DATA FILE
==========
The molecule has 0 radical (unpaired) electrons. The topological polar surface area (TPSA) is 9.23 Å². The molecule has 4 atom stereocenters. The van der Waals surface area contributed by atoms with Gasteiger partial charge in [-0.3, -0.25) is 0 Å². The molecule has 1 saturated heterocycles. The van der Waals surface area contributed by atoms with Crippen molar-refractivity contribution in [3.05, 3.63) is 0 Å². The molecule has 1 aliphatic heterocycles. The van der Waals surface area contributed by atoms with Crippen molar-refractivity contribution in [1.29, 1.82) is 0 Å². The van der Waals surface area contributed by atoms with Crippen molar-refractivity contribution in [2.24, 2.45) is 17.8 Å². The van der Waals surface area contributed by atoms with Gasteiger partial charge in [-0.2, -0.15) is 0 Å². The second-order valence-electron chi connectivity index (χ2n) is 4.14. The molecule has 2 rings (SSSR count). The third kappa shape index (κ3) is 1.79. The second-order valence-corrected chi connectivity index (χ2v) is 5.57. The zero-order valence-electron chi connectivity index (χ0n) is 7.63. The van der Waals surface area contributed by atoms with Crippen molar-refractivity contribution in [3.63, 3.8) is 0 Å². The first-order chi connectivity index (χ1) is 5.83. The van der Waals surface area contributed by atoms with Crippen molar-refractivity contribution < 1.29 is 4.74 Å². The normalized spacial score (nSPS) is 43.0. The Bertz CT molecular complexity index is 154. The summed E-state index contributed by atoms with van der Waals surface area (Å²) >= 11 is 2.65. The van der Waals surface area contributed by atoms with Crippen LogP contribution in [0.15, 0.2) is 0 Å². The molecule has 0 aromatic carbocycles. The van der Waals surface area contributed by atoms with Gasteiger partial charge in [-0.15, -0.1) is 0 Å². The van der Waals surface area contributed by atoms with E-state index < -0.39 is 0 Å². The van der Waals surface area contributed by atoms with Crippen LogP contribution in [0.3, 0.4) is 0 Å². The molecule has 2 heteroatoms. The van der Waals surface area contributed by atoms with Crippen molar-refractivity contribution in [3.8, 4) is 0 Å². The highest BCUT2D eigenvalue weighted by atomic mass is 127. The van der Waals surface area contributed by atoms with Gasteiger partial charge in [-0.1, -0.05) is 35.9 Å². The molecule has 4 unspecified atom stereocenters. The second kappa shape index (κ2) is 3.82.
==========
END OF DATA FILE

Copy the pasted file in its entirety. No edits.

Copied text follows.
The molecule has 0 radical (unpaired) electrons. The topological polar surface area (TPSA) is 9.23 Å². The molecule has 4 atom stereocenters. The van der Waals surface area contributed by atoms with Gasteiger partial charge in [-0.3, -0.25) is 0 Å². The molecule has 1 saturated heterocycles. The van der Waals surface area contributed by atoms with Crippen molar-refractivity contribution in [3.05, 3.63) is 0 Å². The molecule has 1 aliphatic heterocycles. The van der Waals surface area contributed by atoms with Crippen molar-refractivity contribution in [1.29, 1.82) is 0 Å². The van der Waals surface area contributed by atoms with Crippen molar-refractivity contribution in [2.24, 2.45) is 17.8 Å². The van der Waals surface area contributed by atoms with Gasteiger partial charge in [-0.2, -0.15) is 0 Å². The second-order valence-electron chi connectivity index (χ2n) is 4.14. The molecule has 2 rings (SSSR count). The third kappa shape index (κ3) is 1.79. The second-order valence-corrected chi connectivity index (χ2v) is 5.57. The zero-order valence-electron chi connectivity index (χ0n) is 7.63. The van der Waals surface area contributed by atoms with Crippen molar-refractivity contribution in [3.63, 3.8) is 0 Å². The first-order chi connectivity index (χ1) is 5.83. The van der Waals surface area contributed by atoms with Crippen molar-refractivity contribution < 1.29 is 4.74 Å². The normalized spacial score (nSPS) is 43.0. The Bertz CT molecular complexity index is 154. The summed E-state index contributed by atoms with van der Waals surface area (Å²) >= 11 is 2.65. The van der Waals surface area contributed by atoms with Crippen LogP contribution in [0.15, 0.2) is 0 Å². The molecule has 0 aromatic carbocycles. The van der Waals surface area contributed by atoms with Gasteiger partial charge in [-0.15, -0.1) is 0 Å². The van der Waals surface area contributed by atoms with E-state index < -0.39 is 0 Å². The van der Waals surface area contributed by atoms with Crippen LogP contribution in [0.3, 0.4) is 0 Å². The molecule has 2 heteroatoms. The van der Waals surface area contributed by atoms with Crippen molar-refractivity contribution in [3.8, 4) is 0 Å². The highest BCUT2D eigenvalue weighted by atomic mass is 127. The van der Waals surface area contributed by atoms with Gasteiger partial charge in [-0.1, -0.05) is 35.9 Å². The molecule has 4 unspecified atom stereocenters. The second kappa shape index (κ2) is 3.82.